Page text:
Art Semmig, Joy Boys engineer
WRC engineer Art Semmig was one of the first Joy Boys engineers.
In this story we'll show you what life was like from his
side of the soundproof glass, and also a bit about
a recording engineer's career from the 1940s and '50s.
(Click any picture for a larger view.)
Click here (MP3 file, 138K) to hear Willard and Ed reminisce about Art's shape and his famous snoring! This sound clip is from our first Remember the Joy Boys CD project.
In 1944, the magazine Radio News (later Radio-TV News) ran an article describing the equipment used by the Library of Congress to preserve old recordings. In 1944, "preserve" meant "transfer from wax cylinder and cut a disc." Art Semmig was involved in this project and he appeared in the article. Below we see Art operating the necessary equipment: (left) playing a cylinder; (center) closeup of the dubbing table, with its control board, filters, and equalizers; (right) the complete recording setup which includes two Scully recording machines, two Presto 6N recording machines, RCA high-fidelity amplifiers, Presto recording amplifiers, Fairchild playback tables, and Hallicrafters S-31 and SX-28 receivers.
Now, imagine that same roomfull of equipment stuffed in a truck and taken on location for remote recordings. These two pictures are from the St. Louis Post-Dispatch, February 23 1947, an article entitled "Singing Miners: They record their folk ballads for Library of Congress." The first picture was captioned At recording session in basement of public library at Pottsville, Pennsylvania, miner Bill Kating sings a folk ballad of the anthracite region. It was appropriately titled "Down, Down, Down." Seated at left is George Korson, supervisor of the Library of Congress recording project. Arthur Semmig, right, traveled through region in station wagon.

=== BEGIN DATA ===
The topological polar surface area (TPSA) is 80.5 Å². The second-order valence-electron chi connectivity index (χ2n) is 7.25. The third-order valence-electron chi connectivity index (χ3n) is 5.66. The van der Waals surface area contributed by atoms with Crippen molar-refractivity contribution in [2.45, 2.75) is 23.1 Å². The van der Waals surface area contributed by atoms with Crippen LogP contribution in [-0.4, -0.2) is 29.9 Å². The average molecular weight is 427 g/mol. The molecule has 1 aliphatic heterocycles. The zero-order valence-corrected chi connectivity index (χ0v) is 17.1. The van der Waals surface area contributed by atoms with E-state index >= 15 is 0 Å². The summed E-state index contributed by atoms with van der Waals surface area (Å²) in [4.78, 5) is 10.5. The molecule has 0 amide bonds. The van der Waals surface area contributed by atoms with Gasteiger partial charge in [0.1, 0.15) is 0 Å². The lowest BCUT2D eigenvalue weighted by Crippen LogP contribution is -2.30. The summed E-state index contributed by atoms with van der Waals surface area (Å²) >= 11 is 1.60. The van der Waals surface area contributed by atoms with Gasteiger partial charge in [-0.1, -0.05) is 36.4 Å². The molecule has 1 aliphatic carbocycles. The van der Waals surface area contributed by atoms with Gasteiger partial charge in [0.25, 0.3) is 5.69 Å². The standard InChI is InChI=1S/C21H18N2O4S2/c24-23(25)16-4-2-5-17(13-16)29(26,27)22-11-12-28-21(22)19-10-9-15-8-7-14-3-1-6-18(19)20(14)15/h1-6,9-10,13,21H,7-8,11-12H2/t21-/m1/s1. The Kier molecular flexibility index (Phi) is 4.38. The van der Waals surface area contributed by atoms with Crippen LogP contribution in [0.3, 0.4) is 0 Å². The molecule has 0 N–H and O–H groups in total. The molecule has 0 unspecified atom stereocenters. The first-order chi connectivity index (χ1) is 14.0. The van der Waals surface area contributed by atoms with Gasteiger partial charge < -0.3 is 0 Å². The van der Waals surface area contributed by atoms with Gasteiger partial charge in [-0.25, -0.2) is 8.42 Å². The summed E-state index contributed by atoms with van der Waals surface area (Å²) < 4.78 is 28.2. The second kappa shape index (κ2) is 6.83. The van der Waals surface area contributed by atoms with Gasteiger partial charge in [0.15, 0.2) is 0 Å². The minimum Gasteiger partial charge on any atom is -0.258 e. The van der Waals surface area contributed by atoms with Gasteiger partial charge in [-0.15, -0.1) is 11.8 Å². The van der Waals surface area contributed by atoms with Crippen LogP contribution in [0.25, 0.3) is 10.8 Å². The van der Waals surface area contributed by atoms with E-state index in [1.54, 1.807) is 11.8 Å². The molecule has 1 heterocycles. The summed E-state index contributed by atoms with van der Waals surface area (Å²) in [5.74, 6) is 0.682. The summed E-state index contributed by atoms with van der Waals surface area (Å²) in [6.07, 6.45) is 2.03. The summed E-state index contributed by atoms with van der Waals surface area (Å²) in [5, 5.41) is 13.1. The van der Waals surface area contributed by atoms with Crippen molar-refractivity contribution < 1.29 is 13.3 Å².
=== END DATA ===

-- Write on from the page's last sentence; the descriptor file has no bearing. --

Russell David, mine superintendant, does a clog dance at a recording session in one of the mines. Fiddler at left is James Muldowney, mine carpenter. He made his violin. Korson and Semmig wear miners' clothing.
Recording on a disc was very much a one-shot deal, much like burning a CD-R is today. But of course there was much more room for a label! Here's an example of the labels you might see on a disc, just after it was recorded at NBC.
Thanks to Bob Semmig for the photos and background material used in this story, borrowed from his father's collection.
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